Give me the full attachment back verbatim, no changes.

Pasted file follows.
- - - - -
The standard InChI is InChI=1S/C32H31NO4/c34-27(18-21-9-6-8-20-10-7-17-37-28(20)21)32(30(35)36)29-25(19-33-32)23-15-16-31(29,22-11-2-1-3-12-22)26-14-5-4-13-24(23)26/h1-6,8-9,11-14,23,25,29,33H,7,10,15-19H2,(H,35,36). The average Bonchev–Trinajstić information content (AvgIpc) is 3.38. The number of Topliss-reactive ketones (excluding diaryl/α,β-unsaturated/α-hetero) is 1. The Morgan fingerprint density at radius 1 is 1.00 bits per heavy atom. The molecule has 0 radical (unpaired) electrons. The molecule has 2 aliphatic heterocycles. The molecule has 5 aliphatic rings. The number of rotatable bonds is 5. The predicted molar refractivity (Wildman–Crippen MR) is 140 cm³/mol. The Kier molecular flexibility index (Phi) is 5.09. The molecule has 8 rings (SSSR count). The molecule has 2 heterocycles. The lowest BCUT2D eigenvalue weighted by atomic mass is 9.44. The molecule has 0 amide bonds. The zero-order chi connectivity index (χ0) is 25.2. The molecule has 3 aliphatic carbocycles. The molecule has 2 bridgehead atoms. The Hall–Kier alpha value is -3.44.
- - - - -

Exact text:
The standard InChI is InChI=1S/C32H31NO4/c34-27(18-21-9-6-8-20-10-7-17-37-28(20)21)32(30(35)36)29-25(19-33-32)23-15-16-31(29,22-11-2-1-3-12-22)26-14-5-4-13-24(23)26/h1-6,8-9,11-14,23,25,29,33H,7,10,15-19H2,(H,35,36). The average Bonchev–Trinajstić information content (AvgIpc) is 3.38. The number of Topliss-reactive ketones (excluding diaryl/α,β-unsaturated/α-hetero) is 1. The Morgan fingerprint density at radius 1 is 1.00 bits per heavy atom. The molecule has 0 radical (unpaired) electrons. The molecule has 2 aliphatic heterocycles. The molecule has 5 aliphatic rings. The number of rotatable bonds is 5. The predicted molar refractivity (Wildman–Crippen MR) is 140 cm³/mol. The Kier molecular flexibility index (Phi) is 5.09. The molecule has 8 rings (SSSR count). The molecule has 2 heterocycles. The lowest BCUT2D eigenvalue weighted by atomic mass is 9.44. The molecule has 0 amide bonds. The zero-order chi connectivity index (χ0) is 25.2. The molecule has 3 aliphatic carbocycles. The molecule has 2 bridgehead atoms. The Hall–Kier alpha value is -3.44.